Caption: Figure 4. a, Pituitary adenoma morphology is familiar to most pathologists, but unusual morphologic patterns can cause diagnostic concern for other lesions. This prominent sinusoidal pattern is one of the most interesting. b, Although there is disruption of the acinar pattern on reticulin stain in this tumor, note that in some areas there are macronodules, that is, areas of tumor completely surrounded by reticulin; this is still far from normal and still diagnostic of adenoma. c, This pituitary adenoma displays an even more interesting, elaborate festoon pattern; this is of no specific diagnostic importance. d, Some pituitary adenomas, such as this gonadotroph null cell adenoma, show nearly clear cell features and orientation of cells perpendicular to blood vessels. Small mucin-filled eosinophilic cysts may also be present. e, The same tumor also contained larger cysts, some with and some without prominent epithelium. f, Cholesterol cleft formation in a pituitary adenoma is further indication of a remote bleeding episode that may be either clinical or subclinical in these highly vascular tumors. g, Occasional pituitary adenomas will demonstrate macrophages, likely also secondary to previous bleeding episodes. h, Very rarely, pituitary adenomas will show other types of metaplastic change such as massive ossification. This was deeply embedded within a gonadotroph adenoma and clearly unrelated to bone invasion. i, Synaptophysin immunoreactivity further clarifies that this is a pituitary adenoma and not a metastatic carcinoma. j, Pituitary adenomas often invade the sellar bony floor but do not cause an osteoblastic reaction. Contrast the thin bony trabeculae in this specimen with bony invasion versus the metaplastic ossification in h (hematoxylineosin, original magnifications X100 [a, h, and j], X200 [c], and X400 [d and e]; hematoxylin-eosin, original magnification X400 [f and g]; original magnification X200 [b and i]).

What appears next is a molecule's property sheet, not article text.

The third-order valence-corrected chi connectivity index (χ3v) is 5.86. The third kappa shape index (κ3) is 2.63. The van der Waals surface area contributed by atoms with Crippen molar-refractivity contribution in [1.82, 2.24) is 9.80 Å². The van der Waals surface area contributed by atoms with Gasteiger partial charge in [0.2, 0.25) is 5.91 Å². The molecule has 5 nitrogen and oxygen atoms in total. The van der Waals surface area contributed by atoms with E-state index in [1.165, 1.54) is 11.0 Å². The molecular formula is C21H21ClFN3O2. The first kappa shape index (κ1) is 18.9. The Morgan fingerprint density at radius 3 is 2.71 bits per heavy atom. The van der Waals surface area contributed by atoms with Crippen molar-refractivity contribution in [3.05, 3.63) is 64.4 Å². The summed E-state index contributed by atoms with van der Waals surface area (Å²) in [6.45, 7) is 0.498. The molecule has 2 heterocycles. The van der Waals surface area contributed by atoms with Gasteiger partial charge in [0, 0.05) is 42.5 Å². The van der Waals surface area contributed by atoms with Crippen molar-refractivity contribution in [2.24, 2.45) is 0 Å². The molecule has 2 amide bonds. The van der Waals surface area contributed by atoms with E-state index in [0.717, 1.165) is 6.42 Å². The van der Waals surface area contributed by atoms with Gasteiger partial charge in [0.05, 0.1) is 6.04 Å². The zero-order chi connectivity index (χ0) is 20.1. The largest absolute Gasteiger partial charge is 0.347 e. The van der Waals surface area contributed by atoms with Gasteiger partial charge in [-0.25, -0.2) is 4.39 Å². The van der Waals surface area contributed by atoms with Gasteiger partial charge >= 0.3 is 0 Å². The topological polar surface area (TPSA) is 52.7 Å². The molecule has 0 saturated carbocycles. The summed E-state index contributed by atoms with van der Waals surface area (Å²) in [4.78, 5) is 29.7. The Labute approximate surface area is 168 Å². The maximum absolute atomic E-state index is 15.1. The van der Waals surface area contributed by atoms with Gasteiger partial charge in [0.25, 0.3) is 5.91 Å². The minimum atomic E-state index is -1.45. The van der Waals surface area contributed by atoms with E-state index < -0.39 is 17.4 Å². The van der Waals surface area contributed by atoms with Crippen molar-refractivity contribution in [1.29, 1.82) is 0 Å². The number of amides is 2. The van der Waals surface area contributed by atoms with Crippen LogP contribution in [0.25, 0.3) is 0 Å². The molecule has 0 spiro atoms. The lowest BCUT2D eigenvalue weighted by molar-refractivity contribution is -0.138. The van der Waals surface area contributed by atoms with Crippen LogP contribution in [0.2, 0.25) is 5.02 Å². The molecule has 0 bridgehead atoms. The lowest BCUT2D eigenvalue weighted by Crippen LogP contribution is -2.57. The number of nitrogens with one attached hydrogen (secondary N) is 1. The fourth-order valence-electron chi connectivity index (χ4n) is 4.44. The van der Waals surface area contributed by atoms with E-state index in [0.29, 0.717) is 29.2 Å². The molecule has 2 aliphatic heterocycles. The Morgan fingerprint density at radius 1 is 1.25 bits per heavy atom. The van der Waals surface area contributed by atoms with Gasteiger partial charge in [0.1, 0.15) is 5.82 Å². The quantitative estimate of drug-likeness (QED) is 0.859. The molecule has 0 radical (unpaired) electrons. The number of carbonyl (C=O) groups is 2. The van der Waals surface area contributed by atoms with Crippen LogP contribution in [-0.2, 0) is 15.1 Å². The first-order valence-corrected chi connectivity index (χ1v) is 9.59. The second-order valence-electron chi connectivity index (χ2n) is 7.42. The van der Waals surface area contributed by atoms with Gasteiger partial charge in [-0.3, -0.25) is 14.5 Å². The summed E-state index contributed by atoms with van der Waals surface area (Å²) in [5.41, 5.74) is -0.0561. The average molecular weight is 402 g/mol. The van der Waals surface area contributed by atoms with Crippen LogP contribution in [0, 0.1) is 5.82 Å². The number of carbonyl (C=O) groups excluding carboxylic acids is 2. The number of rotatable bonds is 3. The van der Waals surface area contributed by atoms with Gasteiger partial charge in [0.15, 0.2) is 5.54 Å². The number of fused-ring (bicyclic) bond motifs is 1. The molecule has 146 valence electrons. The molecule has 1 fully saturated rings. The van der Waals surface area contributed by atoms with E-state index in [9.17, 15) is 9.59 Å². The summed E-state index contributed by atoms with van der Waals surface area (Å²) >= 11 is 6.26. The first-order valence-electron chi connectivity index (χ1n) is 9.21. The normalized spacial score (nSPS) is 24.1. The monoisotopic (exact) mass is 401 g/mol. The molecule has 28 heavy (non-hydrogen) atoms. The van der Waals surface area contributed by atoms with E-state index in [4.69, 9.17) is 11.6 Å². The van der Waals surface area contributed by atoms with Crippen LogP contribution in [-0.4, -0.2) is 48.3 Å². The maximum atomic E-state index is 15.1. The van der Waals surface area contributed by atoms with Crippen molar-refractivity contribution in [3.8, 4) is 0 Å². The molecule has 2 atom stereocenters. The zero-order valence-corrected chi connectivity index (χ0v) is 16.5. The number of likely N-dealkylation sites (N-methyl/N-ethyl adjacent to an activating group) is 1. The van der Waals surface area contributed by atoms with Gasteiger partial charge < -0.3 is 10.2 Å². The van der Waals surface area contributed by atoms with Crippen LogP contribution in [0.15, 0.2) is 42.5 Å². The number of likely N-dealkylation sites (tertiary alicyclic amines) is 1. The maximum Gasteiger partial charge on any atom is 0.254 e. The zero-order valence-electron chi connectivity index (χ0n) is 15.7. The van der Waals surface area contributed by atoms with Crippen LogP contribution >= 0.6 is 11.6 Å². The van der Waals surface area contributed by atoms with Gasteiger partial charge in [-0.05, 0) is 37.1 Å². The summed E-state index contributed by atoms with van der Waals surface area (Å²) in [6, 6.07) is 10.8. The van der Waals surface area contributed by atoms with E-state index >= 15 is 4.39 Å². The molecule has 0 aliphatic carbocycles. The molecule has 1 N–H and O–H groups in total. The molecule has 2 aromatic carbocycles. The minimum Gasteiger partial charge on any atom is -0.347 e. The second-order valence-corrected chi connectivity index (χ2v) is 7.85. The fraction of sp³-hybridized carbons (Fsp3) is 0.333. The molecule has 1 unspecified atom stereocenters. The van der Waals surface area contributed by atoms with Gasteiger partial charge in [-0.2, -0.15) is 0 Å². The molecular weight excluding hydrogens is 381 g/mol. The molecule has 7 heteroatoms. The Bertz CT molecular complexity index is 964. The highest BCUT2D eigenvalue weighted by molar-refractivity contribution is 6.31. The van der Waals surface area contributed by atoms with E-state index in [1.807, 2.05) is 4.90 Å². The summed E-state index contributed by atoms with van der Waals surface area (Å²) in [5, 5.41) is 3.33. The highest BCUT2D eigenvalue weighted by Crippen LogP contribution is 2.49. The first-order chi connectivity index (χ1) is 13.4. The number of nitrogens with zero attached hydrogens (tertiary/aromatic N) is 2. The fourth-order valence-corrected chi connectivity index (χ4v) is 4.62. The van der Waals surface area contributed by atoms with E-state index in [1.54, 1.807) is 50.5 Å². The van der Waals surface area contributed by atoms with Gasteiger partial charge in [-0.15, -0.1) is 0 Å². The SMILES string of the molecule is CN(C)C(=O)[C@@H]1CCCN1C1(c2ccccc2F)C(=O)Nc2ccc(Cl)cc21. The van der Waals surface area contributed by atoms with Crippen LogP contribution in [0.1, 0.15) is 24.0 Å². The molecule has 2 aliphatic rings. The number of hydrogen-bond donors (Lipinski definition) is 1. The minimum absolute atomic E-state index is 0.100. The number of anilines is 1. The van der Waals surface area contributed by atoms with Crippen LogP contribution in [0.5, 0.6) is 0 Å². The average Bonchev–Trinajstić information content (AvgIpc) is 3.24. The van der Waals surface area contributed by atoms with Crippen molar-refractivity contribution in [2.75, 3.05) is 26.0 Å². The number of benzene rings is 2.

Caption: Figure 5. a, Sparsely granulated growth hormone (GH) adenoma presents as a patternless tumor, with or without nuclear atypia and pleomorphism. b, Immunostaining for GH is usually less strong and diffuse in sparsely granulated than in densely granulated GH adenomas. c, Confident diagnosis of sparsely granulated GH adenomas requires use of keratin stains that reveal numerous, diffusely distributed immunoreactive cytoplasmic ball-like aggregates of keratin filaments known as fibrous bodies. d, Clinically silent adrenocorticotropic hormone (ACTH) adenomas may be either densely or sparsely granulated variants, with the latter seen in this case; diagnosis can only be made by clinical correlation. e. This clinically silent ACTH adenoma with patchy immunostaining for ACTH had already recurred twice before the patient presented to our institution with a third recurrence; the subtype was not known. Immunostaining for ACTH shows patchy, irregularly distributed ACTH immunoreactivity, but only by discussions with the clinical team was it discovered that the patient had a clinically silent lesion. When tapered rapidly from the steroids routinely given postoperatively to pituitary adenoma patients, she experienced nausea and had flulike symptoms; reinstitution of steroids and a slower taper avoided further hypoadrenalism symptoms. f, MIB-1 in this case of a twice-recurrent pituitary adenoma failed to show levels in excess of 3%. g, This man presented with 48 hours of bitemporal visual changes and was found to have a large mass compressing the optic chiasm, prompting rapid surgical removal; some macroprolactinomas in males may present with apoplexy, as did this patient's, and in some cases, endocrinologic test results are not known prior to surgery. h, The pituitary macroadenoma shown in g was found on immunostaining panel to be a prolactinoma with typical immunoreactivity for prolactin in a juxtanuclear pattern; this man had residual tumor in the cavernous sinus, and subtyping allows for use of dopamine agonist therapies. i, Rare pituitary adenomas contain metaplastic ganglion cells; these mixed pituitary adenoma-gangliocytoma cases have prognosis similar to that of the pituitary adenoma subtype (hematoxylin-eosin, original magnifications X600 [a] and X400 [d, g, and i]; original magnification X600 [b]; CAM 5.2 immunohistochemistry, original magnifications X600 [c] and X200 [e, f, and h]).